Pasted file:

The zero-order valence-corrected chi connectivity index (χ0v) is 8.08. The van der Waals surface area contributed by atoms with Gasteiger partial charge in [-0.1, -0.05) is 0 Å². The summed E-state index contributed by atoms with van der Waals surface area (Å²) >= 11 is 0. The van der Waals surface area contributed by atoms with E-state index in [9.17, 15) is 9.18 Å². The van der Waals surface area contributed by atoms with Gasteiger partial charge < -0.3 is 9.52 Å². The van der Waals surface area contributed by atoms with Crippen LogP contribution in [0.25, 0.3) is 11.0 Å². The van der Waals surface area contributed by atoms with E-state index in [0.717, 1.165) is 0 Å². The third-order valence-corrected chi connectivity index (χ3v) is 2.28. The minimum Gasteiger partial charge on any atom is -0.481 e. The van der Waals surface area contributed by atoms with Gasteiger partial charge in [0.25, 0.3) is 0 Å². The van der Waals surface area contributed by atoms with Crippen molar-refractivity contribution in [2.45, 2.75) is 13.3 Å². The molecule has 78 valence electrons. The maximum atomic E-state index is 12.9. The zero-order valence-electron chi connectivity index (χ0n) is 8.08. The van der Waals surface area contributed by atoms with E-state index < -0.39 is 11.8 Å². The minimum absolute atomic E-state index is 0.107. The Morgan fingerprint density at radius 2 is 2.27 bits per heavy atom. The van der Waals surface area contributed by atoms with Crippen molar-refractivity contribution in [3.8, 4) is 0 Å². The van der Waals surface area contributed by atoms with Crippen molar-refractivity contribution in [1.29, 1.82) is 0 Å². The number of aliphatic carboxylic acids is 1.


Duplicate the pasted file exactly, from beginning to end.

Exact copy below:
The zero-order valence-corrected chi connectivity index (χ0v) is 8.08. The van der Waals surface area contributed by atoms with Gasteiger partial charge in [-0.1, -0.05) is 0 Å². The summed E-state index contributed by atoms with van der Waals surface area (Å²) >= 11 is 0. The van der Waals surface area contributed by atoms with E-state index in [9.17, 15) is 9.18 Å². The van der Waals surface area contributed by atoms with Gasteiger partial charge < -0.3 is 9.52 Å². The van der Waals surface area contributed by atoms with Crippen LogP contribution in [0.25, 0.3) is 11.0 Å². The van der Waals surface area contributed by atoms with E-state index in [0.717, 1.165) is 0 Å². The third-order valence-corrected chi connectivity index (χ3v) is 2.28. The minimum Gasteiger partial charge on any atom is -0.481 e. The van der Waals surface area contributed by atoms with Gasteiger partial charge in [0.25, 0.3) is 0 Å². The van der Waals surface area contributed by atoms with Crippen molar-refractivity contribution in [2.45, 2.75) is 13.3 Å². The molecule has 78 valence electrons. The maximum atomic E-state index is 12.9. The zero-order valence-electron chi connectivity index (χ0n) is 8.08. The van der Waals surface area contributed by atoms with E-state index < -0.39 is 11.8 Å². The minimum absolute atomic E-state index is 0.107. The Morgan fingerprint density at radius 2 is 2.27 bits per heavy atom. The van der Waals surface area contributed by atoms with Crippen molar-refractivity contribution in [3.8, 4) is 0 Å². The van der Waals surface area contributed by atoms with Crippen molar-refractivity contribution in [1.29, 1.82) is 0 Å². The number of aliphatic carboxylic acids is 1.